|SUO, BIAO - SHANGHAI JIAOTONG UNIVERSITY|
|TU, SHU I|
|SHI, XIANMING - SHANGHAI JIAOTONG UNIVERSITY|
Submitted to: Molecular and Cellular Probes
Publication Type: Peer Reviewed Journal
Publication Acceptance Date: 10/6/2009
Publication Date: 10/13/2009
Citation: Suo, B., He, Y., Paoli, G., Gehring, A.G., Tu, S., Shi, X. 2009. Development of an oligonucleotide-based microarray to detect multiple foodborne pathogens. Molecular and Cellular Probes. 24:77-86.
Interpretive Summary: Foodborne illness remains a public health burden in the United States. To prevent food-related illnesses and improve food safety, effectively monitoring microbial contaminations in food environments and supplies is a key. In the present study, we have used advanced molecular techniques to develop a powerful and cost-effective assay for multiple foodborne pathogen detection. The assay was able to simultaneously screen up to 12 independent samples and identify four major foodborne pathogens including Salmonella enterica, Escherichia coli O157:H7, Listeria monocytogenes and Campylobacter jejuni. In addition to pathogen detection, the assay also provided important virulence information related to the pathogens at the same analysis. Therefore, the multiplex assay developed in this study may be suitable for large-scale inspections of multiple pathogen occurrences.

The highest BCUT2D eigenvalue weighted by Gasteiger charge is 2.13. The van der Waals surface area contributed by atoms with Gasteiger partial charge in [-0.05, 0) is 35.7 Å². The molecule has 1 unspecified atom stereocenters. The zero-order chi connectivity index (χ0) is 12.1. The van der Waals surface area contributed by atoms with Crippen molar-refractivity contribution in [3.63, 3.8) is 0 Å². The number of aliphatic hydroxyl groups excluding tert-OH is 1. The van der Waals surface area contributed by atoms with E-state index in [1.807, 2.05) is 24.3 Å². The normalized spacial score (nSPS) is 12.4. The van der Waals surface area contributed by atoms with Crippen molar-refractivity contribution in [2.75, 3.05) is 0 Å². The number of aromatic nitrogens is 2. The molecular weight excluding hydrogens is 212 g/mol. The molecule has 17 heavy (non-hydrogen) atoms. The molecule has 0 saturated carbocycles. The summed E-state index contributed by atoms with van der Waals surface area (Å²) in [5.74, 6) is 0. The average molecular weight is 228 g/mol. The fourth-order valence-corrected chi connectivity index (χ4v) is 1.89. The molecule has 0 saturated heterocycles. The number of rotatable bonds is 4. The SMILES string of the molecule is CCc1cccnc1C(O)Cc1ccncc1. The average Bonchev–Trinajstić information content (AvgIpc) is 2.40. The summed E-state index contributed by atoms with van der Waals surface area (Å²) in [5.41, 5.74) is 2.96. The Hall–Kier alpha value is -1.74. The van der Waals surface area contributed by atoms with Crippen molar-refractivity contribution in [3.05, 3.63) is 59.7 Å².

Technical Abstract: Escherichia coli O157:H7, Salmonella enterica, Listeria monocytogenes and Campylobacter jejuni are considered important human pathogens causing the most food-related human illnesses worldwide. Current methods for pathogen detection have limitations in effectively identifying multiple foodborne pathogens. In this study, a pathogen detection microarray was developed using various 70-mer oligonucleotides specifically targeting the above pathogens. To reduce the cost of detection, each microarray chip was designed and fabricated to accommodate 12 identical arrays which could be used for screening up to 12 different samples. To achieve high detection sensitivity and specificity, different DNA pre-amplification strategies including target specific multiplex PCR and whole genome random amplifications were compared by hybridizing amplicons to the detection microarray. The target-specific amplification resulted in higher specificity in microarray detection compared to the random amplifications. The multiplex PCR was able to simultaneously amplify 14 target nucleotide sequences from the above pathogens in a single reaction tube. This significantly improved the efficiency of the assay from singleplex PCR. Combined with multiplex PCR amplification of target sequences, the microarray unambiguously distinguished all 4 pathogens on the same array with a detection sensitivity of 1x10-4 ng (approximately 20 copies) of each genomic DNA. This method not only greatly improved the efficacy for simultaneous detection of multiple foodborne pathogens but also provided important genotypic information related to pathogen virulence on the same array.